Will you be collecting books under the other names? I’ve heard ones under Eleanor Burford, Ellalice Tate, Kathleen Kellow and Elbur Ford are hard to find. I’m going to start collecting them all, though the Plaidys are definitely a priority. Most of the ones I lack are the more expensive ones.

posted by Arleigh

Wordy Wednesday

Every Wednesday we will be posting a list of words from Jean Plaidy’s writing. This started a few years ago when I noticed that Plaidy uses many uncommon words and started writing them down.

Here is our first list:

melodious (adj) Containing or pertaining to a pleasing succession of sounds; tuneful; agreeable to hear.

irascible (adj) Prone to outbursts of temper; easily angered.

salubrious (adj) Conducive or favorable to health or well-being; wholesome; healthful.

peccadilloes (n) A small sin or fault.

bagatelle (n) An unimportant or insignificant thing, a trifle.

beldame (n) An old woman, especially one that is loathsome or ugly.

avaricious (adj) Immoderately fond of accumulating wealth.

insouciance (n) Lack of concern; indifference.

argury (n) The art, ability or practice of arguring; divination.

disconsolate (adj) Beyond consolation; hopelessly sad.

posted by Arleigh

Someone enlighten me.

Why is Fotheringhay spelled Fotheringay on some books? My copy of Royal Road to Fotheringhay is the Three Rivers Press reprint and has the “h”, but the old omnibus I just bought has it spelled without the “h” as do many of the older versions. Just curious…

posted by Arleigh

I love this photo!

As you can see I used a small version of it on the sidebar, but just found this one of better quality. Do you know any details about this photo? How old she was? It may be an engagement photo (see the ring?)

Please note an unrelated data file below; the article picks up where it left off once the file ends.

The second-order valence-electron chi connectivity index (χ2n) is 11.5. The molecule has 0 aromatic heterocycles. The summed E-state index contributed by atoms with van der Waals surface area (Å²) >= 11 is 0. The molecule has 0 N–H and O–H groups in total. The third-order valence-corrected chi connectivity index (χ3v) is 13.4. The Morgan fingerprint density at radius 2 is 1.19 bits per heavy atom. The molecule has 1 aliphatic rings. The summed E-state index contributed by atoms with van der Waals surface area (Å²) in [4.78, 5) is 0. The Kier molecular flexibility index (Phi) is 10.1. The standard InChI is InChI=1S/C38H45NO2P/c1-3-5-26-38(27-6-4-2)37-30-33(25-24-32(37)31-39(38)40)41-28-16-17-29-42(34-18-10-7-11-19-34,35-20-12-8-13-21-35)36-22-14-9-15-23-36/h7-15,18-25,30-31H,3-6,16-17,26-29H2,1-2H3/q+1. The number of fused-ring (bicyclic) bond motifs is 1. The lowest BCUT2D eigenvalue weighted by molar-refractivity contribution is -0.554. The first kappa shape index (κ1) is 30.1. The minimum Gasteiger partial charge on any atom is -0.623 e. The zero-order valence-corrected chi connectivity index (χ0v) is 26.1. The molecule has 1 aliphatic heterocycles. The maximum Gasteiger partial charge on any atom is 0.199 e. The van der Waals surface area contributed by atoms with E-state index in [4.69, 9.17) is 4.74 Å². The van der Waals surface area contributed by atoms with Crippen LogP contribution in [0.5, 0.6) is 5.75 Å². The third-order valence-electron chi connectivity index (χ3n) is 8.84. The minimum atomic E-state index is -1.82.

posted by Arleigh

Incidental Plaidy Lady: Eleanor Talbot Butler (?-1468)

The story behind this lady is that she was instrumental in indirectly putting Richard of Gloucester on the throne.

Apparently, it all began after the passing of Eleanor’s husband (Sir Thomas Butler), whose father could not repossess two properties because he didn’t have the appropriate transfer permit to do so. As a result of bad (or non-existent) paper work, Edward lV took advantage of this opportunity to seize them himself.

Since Lady Eleanor wanted her properties back, she went directly to the king and asked for these in return. Being the ladies’ man that he was, Edward did what he did best when it came to women; he tried to seduce her. Story has it that Eleanor did not succumb. Rather, she came out of this with both her properties and a pre-contract of marriage. Whatever happened after that is a mystery…except that Edward then secretly went on to marry Elizabeth of Woodville (Why all the hush? Was he worried about Eleanor coming around and spilling the beans?)